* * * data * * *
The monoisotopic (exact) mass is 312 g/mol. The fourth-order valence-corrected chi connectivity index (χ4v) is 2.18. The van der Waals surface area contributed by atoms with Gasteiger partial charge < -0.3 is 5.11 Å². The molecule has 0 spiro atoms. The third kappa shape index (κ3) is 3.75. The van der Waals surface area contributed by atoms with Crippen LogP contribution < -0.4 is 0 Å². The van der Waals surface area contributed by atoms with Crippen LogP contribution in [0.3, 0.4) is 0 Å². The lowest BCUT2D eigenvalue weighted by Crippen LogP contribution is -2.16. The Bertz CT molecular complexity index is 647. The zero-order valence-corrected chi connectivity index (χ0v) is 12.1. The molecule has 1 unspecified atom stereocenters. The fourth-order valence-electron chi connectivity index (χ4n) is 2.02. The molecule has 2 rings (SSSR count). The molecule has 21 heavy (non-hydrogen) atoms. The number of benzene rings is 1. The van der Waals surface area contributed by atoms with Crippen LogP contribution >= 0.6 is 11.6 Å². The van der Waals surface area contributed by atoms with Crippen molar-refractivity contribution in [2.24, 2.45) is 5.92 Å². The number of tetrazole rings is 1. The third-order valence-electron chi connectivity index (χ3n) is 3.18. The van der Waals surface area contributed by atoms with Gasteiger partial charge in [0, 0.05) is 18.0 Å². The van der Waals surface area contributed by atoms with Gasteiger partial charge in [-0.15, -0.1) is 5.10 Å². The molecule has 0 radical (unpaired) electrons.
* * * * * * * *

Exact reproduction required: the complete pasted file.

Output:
The monoisotopic (exact) mass is 312 g/mol. The fourth-order valence-corrected chi connectivity index (χ4v) is 2.18. The van der Waals surface area contributed by atoms with Gasteiger partial charge < -0.3 is 5.11 Å². The molecule has 0 spiro atoms. The third kappa shape index (κ3) is 3.75. The van der Waals surface area contributed by atoms with Crippen LogP contribution < -0.4 is 0 Å². The van der Waals surface area contributed by atoms with Crippen LogP contribution in [0.3, 0.4) is 0 Å². The lowest BCUT2D eigenvalue weighted by Crippen LogP contribution is -2.16. The Bertz CT molecular complexity index is 647. The zero-order valence-corrected chi connectivity index (χ0v) is 12.1. The molecule has 1 unspecified atom stereocenters. The fourth-order valence-electron chi connectivity index (χ4n) is 2.02. The molecule has 2 rings (SSSR count). The molecule has 21 heavy (non-hydrogen) atoms. The number of benzene rings is 1. The van der Waals surface area contributed by atoms with Crippen LogP contribution >= 0.6 is 11.6 Å². The van der Waals surface area contributed by atoms with Crippen molar-refractivity contribution in [2.24, 2.45) is 5.92 Å². The number of tetrazole rings is 1. The third-order valence-electron chi connectivity index (χ3n) is 3.18. The van der Waals surface area contributed by atoms with Gasteiger partial charge in [0, 0.05) is 18.0 Å². The van der Waals surface area contributed by atoms with Gasteiger partial charge in [-0.15, -0.1) is 5.10 Å². The molecule has 0 radical (unpaired) electrons.